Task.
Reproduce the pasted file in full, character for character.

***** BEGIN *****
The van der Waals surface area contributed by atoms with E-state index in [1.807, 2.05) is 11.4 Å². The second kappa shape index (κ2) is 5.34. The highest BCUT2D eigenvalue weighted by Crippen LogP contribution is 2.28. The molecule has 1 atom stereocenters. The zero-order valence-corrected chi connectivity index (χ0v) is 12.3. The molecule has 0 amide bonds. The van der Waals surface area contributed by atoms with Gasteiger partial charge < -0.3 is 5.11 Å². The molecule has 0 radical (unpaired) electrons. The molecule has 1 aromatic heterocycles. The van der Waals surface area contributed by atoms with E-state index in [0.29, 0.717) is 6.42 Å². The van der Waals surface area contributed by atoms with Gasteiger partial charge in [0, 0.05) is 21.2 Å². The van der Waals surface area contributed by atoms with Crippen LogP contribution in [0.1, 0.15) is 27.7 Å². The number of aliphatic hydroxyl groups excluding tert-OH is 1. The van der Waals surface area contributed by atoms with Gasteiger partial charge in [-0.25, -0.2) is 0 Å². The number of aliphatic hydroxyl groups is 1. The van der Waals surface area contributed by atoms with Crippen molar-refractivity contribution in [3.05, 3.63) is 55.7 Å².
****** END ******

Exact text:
The van der Waals surface area contributed by atoms with E-state index in [1.807, 2.05) is 11.4 Å². The second kappa shape index (κ2) is 5.34. The highest BCUT2D eigenvalue weighted by Crippen LogP contribution is 2.28. The molecule has 1 atom stereocenters. The zero-order valence-corrected chi connectivity index (χ0v) is 12.3. The molecule has 0 amide bonds. The van der Waals surface area contributed by atoms with Gasteiger partial charge < -0.3 is 5.11 Å². The molecule has 0 radical (unpaired) electrons. The molecule has 1 aromatic heterocycles. The van der Waals surface area contributed by atoms with E-state index in [0.29, 0.717) is 6.42 Å². The van der Waals surface area contributed by atoms with Gasteiger partial charge in [0, 0.05) is 21.2 Å². The van der Waals surface area contributed by atoms with Crippen LogP contribution in [0.1, 0.15) is 27.7 Å². The number of aliphatic hydroxyl groups excluding tert-OH is 1. The van der Waals surface area contributed by atoms with Gasteiger partial charge in [-0.25, -0.2) is 0 Å². The number of aliphatic hydroxyl groups is 1. The van der Waals surface area contributed by atoms with Crippen molar-refractivity contribution in [3.05, 3.63) is 55.7 Å².